Chris Samnee, Mark Waid, and Matthew Wilson‘s thrilling, yet deeply personal run on Black Widow wraps after issue 12. In this final issue, all the layers of espionage, side switching, and of course, ghosts from the past have been pared down to a simple conflict: nature vs. nurture. Recluse, who was Natasha’s fellow student at the Red Room, and has continued its legacy with the Black Room wants six young Russian girls to use their assassin training to end SHIELD forever. On the other hand, Natasha wants to give them a chance at a normal life that doesn’t involve killing.
Samnee’s panel layouts are poetic per usual and drive the story from the small panels showing Natasha’s split second decision making to choose to possibly drown herself instead of killing one of the Black Room students to more fluid ones to ebb and flow like the water that floods the SHIELD base. But the content in the panels is just as powerful as he depicts Natasha’s pain and desperation through gritted teeth, lines on her face, and the physical bruises she gets from fighting the deadly assassin, Recluse. On many pages, Samnee and Waid go quiet and show her arduous journey through water, stairs, and ladders back to the light instead of telling about it with unnecessary exposition narrative captions or dialogue.
Wilson’s palette is mostly greys and blacks for water, the secret base, and the clothes worn by Black Widow, Recluse, and the Black Room girls. Like he has since issue one, Wilson uses reds for when the conflict goes up a notch, or Natasha is in physical danger. For example, her Widow’s Sting gauntlet erupts into sparks of red and orange when she deflects a killing blow from Recluse. Black Widow #12 isn’t all darkness and gloom thankfully, and Wilson places a bit of almost angelic light in the dank pits of a SHIELD base as the Dark Room recruits silently lift Natasha up back to the main level. The simple “Thank you” that Natasha gives them is probably the most appreciative anyone has been towards them ever and is a great way to break up the silence of the previous pages.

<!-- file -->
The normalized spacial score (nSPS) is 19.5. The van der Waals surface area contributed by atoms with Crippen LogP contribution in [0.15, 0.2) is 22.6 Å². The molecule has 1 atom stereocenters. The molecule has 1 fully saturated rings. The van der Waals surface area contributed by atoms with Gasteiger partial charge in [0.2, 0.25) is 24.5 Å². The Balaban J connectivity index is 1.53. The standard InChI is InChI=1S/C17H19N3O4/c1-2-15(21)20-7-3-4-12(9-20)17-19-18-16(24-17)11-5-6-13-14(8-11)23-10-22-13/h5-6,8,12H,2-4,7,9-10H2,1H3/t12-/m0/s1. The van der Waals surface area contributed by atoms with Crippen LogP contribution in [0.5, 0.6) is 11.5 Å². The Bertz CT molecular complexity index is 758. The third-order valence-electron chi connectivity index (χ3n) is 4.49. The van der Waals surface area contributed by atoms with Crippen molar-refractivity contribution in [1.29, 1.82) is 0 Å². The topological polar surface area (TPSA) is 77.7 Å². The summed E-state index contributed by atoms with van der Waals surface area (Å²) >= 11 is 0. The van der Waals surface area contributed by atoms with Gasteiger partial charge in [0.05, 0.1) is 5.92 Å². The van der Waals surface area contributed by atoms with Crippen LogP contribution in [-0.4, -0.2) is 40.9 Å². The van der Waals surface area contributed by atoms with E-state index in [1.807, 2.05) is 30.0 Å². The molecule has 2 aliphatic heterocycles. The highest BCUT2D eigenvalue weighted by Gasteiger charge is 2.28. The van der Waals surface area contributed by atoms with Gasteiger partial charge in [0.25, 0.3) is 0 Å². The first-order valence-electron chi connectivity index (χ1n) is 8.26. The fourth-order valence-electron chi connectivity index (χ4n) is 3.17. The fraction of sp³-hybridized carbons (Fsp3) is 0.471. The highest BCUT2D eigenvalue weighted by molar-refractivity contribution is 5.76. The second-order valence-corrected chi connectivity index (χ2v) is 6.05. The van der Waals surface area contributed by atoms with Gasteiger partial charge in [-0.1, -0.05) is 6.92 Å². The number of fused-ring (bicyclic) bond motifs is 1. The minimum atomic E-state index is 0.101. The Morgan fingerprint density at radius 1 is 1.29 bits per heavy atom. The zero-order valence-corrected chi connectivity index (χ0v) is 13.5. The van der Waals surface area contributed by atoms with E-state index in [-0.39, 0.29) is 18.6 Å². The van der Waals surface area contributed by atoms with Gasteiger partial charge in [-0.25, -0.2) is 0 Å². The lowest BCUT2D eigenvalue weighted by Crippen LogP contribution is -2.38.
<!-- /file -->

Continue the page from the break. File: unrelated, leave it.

Finally, in Black Widow #12, Natasha realizes that the Black Room girls don’t need to be neutralized. They need a parent. So, the comic plays out as an extended custody battle between her and Recluse. (Their final fate is as charming as Matthew Wilson’s Malibu beach color palette even if it doesn’t involve Natasha getting a minivan and moving to a bigger place in the suburbs.) Recluse seems to have the upper hand with Natasha admitting in a wry line from Waid that Recluse is a better assassin than her. But she treats them as pawns in a desperate grab for control of SHIELD while Natasha treats them as human beings with free will and a need to be loved and touched. And the final few pages of the comic reveal that Natasha has this need too, especially after going deep undercover, being a fugitive from SHIELD, confronting her past, and all the other crazy things that Waid and Samnee have made her experience in their Black Widow run.
In Black Widow #12, Chris Samnee demonstrates that he’s just as good at drawing hugs as hand to hand combats, top secret bases, and Natasha Romanov being put through the general wringer. This run on Black Widow is a highlight in the career of one of comics’ great storytellers. Samnee, Mark Waid, and Matthew Wilson fill this comic with the themes of finding a family and redemption even if Natasha and the Red Room girls were trained otherwise.
The waterfall that Natasha scales during the climactic chase scene definitely ended up being a metaphor for my reaction to Black Widow #12.
Story: Chris Samnee and Mark Waid Art: Chris Samnee Colors: Matthew Wilson
Story: 9.5 Art: 10 Overall:9.8 Recommendation: Buy
Marvel Comics provided Graphic Policy with a FREE copy for review